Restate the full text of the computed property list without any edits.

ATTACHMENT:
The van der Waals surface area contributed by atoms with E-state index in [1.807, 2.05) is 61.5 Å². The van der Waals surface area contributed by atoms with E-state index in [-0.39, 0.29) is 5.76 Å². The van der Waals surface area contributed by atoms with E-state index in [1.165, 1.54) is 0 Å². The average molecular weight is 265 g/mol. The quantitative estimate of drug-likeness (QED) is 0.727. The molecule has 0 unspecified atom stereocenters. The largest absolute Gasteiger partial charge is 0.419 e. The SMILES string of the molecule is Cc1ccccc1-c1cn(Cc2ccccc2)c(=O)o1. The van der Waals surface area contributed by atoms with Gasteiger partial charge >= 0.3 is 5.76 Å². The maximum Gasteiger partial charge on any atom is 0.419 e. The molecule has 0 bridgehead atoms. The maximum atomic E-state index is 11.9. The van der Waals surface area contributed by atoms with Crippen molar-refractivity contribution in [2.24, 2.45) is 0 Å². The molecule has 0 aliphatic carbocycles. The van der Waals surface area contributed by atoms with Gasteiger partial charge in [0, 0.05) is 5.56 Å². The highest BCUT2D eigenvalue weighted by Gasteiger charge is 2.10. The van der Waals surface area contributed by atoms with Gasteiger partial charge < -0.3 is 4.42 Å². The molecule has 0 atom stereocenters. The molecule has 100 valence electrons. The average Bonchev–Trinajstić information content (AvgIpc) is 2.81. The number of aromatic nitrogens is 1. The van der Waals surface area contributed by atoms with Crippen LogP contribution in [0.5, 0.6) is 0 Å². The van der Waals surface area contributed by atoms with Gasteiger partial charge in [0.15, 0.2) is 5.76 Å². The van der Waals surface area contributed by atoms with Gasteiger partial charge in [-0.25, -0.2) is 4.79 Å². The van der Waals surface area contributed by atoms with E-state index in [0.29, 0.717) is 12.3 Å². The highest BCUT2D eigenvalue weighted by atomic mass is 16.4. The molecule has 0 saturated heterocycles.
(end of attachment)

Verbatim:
The van der Waals surface area contributed by atoms with E-state index in [1.807, 2.05) is 61.5 Å². The van der Waals surface area contributed by atoms with E-state index in [-0.39, 0.29) is 5.76 Å². The van der Waals surface area contributed by atoms with E-state index in [1.165, 1.54) is 0 Å². The average molecular weight is 265 g/mol. The quantitative estimate of drug-likeness (QED) is 0.727. The molecule has 0 unspecified atom stereocenters. The largest absolute Gasteiger partial charge is 0.419 e. The SMILES string of the molecule is Cc1ccccc1-c1cn(Cc2ccccc2)c(=O)o1. The van der Waals surface area contributed by atoms with Gasteiger partial charge >= 0.3 is 5.76 Å². The maximum Gasteiger partial charge on any atom is 0.419 e. The molecule has 0 bridgehead atoms. The maximum atomic E-state index is 11.9. The van der Waals surface area contributed by atoms with Crippen molar-refractivity contribution in [2.24, 2.45) is 0 Å². The molecule has 0 aliphatic carbocycles. The van der Waals surface area contributed by atoms with Gasteiger partial charge in [0, 0.05) is 5.56 Å². The highest BCUT2D eigenvalue weighted by Gasteiger charge is 2.10. The van der Waals surface area contributed by atoms with Gasteiger partial charge < -0.3 is 4.42 Å². The molecule has 0 atom stereocenters. The molecule has 100 valence electrons. The average Bonchev–Trinajstić information content (AvgIpc) is 2.81. The number of aromatic nitrogens is 1. The van der Waals surface area contributed by atoms with Crippen LogP contribution in [0.5, 0.6) is 0 Å². The van der Waals surface area contributed by atoms with Gasteiger partial charge in [0.15, 0.2) is 5.76 Å². The van der Waals surface area contributed by atoms with Gasteiger partial charge in [-0.25, -0.2) is 4.79 Å². The van der Waals surface area contributed by atoms with E-state index in [0.29, 0.717) is 12.3 Å². The highest BCUT2D eigenvalue weighted by atomic mass is 16.4. The molecule has 0 saturated heterocycles.